The Loudoun County Board of Supervisors has voted to revise the county’s K-6 Distance Learning Child Care Program. The Board’s action limits the capacity of the program and lowers the cost to participants.
During the September 15 business meeting, the Board voted to:
Cap the number of children in the program at 600, which eliminates the need for libraries and community and recreation center locations for the program. The service will continue to be offered at 11 elementary schools and two leased buildings.
The Board was able to lower the cost of the program by reducing total enrollment, temporarily diverting staff resources within the Department of Parks, Recreation and Community Services, which operates the child care program, and adjusting the program’s funding formula that includes federal dollars from the Coronavirus Aid, Relief and Economic Security (CARES) Act, fees from participants, and local dollars from the county’s general fund. Funding details are outlined in the staff report that was presented to the Board.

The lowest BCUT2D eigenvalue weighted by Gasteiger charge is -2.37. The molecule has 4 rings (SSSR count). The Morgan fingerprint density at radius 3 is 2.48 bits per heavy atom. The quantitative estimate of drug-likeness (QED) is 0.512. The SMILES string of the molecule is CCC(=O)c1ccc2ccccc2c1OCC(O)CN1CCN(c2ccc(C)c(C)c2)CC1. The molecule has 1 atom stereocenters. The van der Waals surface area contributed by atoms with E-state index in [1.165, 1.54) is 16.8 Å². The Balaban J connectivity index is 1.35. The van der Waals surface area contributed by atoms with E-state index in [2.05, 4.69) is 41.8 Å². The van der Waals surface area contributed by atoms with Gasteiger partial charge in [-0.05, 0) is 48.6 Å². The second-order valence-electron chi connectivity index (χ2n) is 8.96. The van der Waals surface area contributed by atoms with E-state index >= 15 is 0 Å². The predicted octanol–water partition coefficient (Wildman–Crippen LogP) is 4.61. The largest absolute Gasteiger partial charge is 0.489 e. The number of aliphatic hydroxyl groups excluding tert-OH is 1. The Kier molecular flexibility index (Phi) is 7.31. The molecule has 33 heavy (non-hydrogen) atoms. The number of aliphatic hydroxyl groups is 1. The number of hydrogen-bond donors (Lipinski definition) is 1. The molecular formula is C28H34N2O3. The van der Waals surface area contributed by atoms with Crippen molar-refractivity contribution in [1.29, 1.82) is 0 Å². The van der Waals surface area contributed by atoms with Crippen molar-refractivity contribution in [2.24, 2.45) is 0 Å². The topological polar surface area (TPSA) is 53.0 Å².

The Board asked county staff to reevaluate the program after it launched with lower enrollment than expected. The program was developed to support working parents who have an unexpected need for child care this fall due to the LCPS decision to begin the 2020-2021 school year with all distance learning. The original scope of the county’s plan was based on surveys of parents in the community who expressed a significant need for the service.
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